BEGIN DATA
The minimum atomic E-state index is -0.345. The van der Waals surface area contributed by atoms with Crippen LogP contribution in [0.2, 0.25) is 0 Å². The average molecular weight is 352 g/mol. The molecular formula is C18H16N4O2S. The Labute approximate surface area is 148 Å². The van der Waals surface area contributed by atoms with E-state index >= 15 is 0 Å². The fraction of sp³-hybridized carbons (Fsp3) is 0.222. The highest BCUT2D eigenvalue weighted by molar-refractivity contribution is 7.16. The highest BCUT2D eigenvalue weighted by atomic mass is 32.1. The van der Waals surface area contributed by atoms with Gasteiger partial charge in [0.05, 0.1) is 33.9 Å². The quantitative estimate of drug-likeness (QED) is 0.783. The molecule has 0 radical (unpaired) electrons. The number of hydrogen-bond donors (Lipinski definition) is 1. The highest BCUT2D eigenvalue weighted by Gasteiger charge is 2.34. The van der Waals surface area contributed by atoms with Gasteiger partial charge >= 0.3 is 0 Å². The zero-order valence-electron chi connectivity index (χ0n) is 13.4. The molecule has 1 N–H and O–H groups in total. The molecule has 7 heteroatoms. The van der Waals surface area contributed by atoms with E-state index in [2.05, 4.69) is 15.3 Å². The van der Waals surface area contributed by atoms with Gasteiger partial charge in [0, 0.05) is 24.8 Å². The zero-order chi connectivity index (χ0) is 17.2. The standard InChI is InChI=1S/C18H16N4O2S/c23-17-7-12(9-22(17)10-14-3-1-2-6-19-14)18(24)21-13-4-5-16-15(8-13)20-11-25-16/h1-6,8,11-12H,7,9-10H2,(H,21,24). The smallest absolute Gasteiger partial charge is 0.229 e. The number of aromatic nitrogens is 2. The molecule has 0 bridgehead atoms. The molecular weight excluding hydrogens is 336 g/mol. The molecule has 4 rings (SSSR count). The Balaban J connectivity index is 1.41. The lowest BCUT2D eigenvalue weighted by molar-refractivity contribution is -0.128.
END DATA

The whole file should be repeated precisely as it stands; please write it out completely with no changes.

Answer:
The minimum atomic E-state index is -0.345. The van der Waals surface area contributed by atoms with Crippen LogP contribution in [0.2, 0.25) is 0 Å². The average molecular weight is 352 g/mol. The molecular formula is C18H16N4O2S. The Labute approximate surface area is 148 Å². The van der Waals surface area contributed by atoms with E-state index >= 15 is 0 Å². The fraction of sp³-hybridized carbons (Fsp3) is 0.222. The highest BCUT2D eigenvalue weighted by molar-refractivity contribution is 7.16. The highest BCUT2D eigenvalue weighted by atomic mass is 32.1. The van der Waals surface area contributed by atoms with Gasteiger partial charge in [0.05, 0.1) is 33.9 Å². The quantitative estimate of drug-likeness (QED) is 0.783. The molecule has 0 radical (unpaired) electrons. The number of hydrogen-bond donors (Lipinski definition) is 1. The highest BCUT2D eigenvalue weighted by Gasteiger charge is 2.34. The van der Waals surface area contributed by atoms with Gasteiger partial charge >= 0.3 is 0 Å². The zero-order valence-electron chi connectivity index (χ0n) is 13.4. The molecule has 1 N–H and O–H groups in total. The molecule has 7 heteroatoms. The van der Waals surface area contributed by atoms with E-state index in [2.05, 4.69) is 15.3 Å². The van der Waals surface area contributed by atoms with Gasteiger partial charge in [0, 0.05) is 24.8 Å². The zero-order chi connectivity index (χ0) is 17.2. The standard InChI is InChI=1S/C18H16N4O2S/c23-17-7-12(9-22(17)10-14-3-1-2-6-19-14)18(24)21-13-4-5-16-15(8-13)20-11-25-16/h1-6,8,11-12H,7,9-10H2,(H,21,24). The smallest absolute Gasteiger partial charge is 0.229 e. The number of aromatic nitrogens is 2. The molecule has 0 bridgehead atoms. The molecular weight excluding hydrogens is 336 g/mol. The molecule has 4 rings (SSSR count). The Balaban J connectivity index is 1.41. The lowest BCUT2D eigenvalue weighted by molar-refractivity contribution is -0.128.